The IRS Global High Wealth Industry (“GHWI”) (part of the IRS Large Business & International Division) is auditing individuals with tens of millions of assets or income who utilize complicated financial and estate plan structures. GHWI was established by the IRS in late 2009, but now has a few years of service “under its belt”. The GHWI audit process involves a review of not only the taxpayer’s personal income tax return, but can expand to include a review of a taxpayer’s related partnership tax returns, fiduciary income tax returns, and estate and gift tax returns, to name a few. As part of the audit process, GHWI will analyze the taxpayer’s complete financial picture, and the enterprises that the taxpayer controls (including partnerships, trusts, subchapter S corporations, C corporations, private foundations, etc.). The audit can expand to include a review of the taxpayer’s returns for multiple years, and even the tax returns of individuals related to the taxpayer. This scope of audit is in contrast to the IRS historical approach of focusing on a single type of tax return, for a single taxpayer, for a single year. GHWI audit teams are supported by IRS counsel throughout the audit process due to the complexity of the issues that are the subject of the audits. A taxpayer will know when he or she is under audit by GHWI because the IRS examiner will identify himself or herself as part of such group.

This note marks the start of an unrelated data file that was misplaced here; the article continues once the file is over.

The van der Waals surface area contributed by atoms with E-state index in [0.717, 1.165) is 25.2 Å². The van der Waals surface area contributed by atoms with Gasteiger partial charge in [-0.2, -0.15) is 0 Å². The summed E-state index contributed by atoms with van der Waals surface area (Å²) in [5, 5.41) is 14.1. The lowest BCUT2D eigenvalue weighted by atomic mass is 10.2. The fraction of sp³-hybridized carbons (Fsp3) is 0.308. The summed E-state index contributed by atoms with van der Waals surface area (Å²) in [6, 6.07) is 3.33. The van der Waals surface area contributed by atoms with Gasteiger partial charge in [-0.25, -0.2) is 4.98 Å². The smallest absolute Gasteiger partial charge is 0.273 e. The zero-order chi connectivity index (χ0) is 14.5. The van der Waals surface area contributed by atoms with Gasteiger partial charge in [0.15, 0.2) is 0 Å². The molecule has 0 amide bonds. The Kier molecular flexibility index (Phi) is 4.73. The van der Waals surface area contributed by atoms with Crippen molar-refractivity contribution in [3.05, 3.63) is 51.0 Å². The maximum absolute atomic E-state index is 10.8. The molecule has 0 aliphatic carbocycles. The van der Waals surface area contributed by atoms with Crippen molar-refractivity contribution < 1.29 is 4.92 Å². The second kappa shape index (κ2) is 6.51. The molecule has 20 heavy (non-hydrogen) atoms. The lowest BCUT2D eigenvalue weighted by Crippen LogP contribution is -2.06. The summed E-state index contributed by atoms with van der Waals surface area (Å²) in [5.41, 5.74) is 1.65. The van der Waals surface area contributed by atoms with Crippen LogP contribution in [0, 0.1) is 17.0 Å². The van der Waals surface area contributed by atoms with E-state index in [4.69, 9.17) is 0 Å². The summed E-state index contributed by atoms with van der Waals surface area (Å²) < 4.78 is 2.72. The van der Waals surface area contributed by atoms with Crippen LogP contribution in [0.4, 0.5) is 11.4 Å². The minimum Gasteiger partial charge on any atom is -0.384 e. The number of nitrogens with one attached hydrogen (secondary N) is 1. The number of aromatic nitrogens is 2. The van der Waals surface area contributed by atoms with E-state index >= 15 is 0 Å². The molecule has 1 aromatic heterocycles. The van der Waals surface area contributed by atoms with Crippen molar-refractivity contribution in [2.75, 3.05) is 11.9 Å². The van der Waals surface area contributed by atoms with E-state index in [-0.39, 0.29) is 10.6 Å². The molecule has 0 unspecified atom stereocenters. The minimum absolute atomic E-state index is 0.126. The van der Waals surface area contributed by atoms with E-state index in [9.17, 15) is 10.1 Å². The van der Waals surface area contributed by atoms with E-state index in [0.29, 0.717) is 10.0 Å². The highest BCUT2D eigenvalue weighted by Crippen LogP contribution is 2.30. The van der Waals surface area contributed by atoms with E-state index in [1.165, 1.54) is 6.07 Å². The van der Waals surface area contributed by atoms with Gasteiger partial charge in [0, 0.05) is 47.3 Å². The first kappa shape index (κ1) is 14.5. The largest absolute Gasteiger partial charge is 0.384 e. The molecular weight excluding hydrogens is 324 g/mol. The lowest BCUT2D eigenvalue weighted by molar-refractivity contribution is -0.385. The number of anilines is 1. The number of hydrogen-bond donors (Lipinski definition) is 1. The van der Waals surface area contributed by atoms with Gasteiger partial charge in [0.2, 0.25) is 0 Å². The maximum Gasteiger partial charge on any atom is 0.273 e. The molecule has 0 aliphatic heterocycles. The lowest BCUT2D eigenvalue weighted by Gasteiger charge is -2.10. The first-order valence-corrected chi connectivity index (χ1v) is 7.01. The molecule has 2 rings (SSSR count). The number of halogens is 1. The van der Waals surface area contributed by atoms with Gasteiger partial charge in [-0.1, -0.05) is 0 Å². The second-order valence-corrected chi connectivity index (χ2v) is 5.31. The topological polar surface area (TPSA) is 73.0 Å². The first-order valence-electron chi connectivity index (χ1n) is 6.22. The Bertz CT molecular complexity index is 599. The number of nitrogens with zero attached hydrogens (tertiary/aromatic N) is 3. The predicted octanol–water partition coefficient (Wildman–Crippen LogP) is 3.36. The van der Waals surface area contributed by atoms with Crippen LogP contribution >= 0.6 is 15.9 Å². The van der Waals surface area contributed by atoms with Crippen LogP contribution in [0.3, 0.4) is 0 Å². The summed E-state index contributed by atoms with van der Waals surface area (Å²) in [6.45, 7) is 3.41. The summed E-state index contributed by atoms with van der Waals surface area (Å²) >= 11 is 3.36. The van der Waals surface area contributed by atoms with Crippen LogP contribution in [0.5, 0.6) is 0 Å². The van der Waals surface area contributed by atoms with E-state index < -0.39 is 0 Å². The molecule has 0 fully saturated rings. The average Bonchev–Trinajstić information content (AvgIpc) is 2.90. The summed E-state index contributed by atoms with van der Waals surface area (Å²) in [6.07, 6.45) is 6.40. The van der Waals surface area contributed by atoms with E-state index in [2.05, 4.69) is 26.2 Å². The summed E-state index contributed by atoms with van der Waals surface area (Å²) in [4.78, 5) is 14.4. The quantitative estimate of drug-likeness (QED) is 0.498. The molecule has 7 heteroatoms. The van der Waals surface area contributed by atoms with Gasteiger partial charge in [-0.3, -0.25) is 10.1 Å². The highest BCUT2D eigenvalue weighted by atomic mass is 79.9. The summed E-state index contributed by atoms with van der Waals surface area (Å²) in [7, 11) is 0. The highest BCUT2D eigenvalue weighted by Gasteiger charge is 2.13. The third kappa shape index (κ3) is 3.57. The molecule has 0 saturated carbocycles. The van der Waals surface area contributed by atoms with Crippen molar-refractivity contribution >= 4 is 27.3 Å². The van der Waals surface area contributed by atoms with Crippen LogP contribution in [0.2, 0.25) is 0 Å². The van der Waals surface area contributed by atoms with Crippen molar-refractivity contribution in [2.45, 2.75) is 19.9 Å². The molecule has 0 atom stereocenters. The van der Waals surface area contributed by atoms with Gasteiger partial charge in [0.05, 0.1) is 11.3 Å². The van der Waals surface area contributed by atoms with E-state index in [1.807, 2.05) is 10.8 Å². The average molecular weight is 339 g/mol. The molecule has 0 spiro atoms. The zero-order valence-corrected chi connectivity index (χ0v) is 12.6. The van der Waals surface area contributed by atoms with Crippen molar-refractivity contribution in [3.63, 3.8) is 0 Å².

Some examples of the broad scope of a GHWI audit include: (i) transfer tax issues (estate, gift and generation-skipping transfer tax), (ii) valuation issues, (iii) executive compensation, (iv) C corporation and S corporation issues, (v) noncash charitable contributions, (vi) partnership and LLC issues, (vii) passive activity loses, (viii) foreign trusts, and (ix) foreign bank account reporting.
It is important for a taxpayer within this target level of wealth (i.e., tens of millions) to be diligent about the precision of the management of his or her affairs so that he or she is in the best position possible to handle such an audit (especially if the audit process moves quickly). In particular, such taxpayers should consider taking the following steps: (a) review significant transactions from the last several years to ensure that they have been correctly documented, (b) review prior year tax returns to ensure that adequate disclosure has been achieved to ensure the “running” of the statute of limitations with respect to the information reported in those returns, (c) review internal protocols and standard operating procedures for related and controlled entities to ensure that appropriate record retention procedures are in place (e.g., for purposes of substantiation), (d) review any tax positions that are not conservative, and determine the importance of continuing to take such positions in light of the associated risk of taking such positions, and (e) engage appropriate counsel when issues arise or simply to conduct an internal audit to ensure that appropriate steps are being taken to reduce audit risk.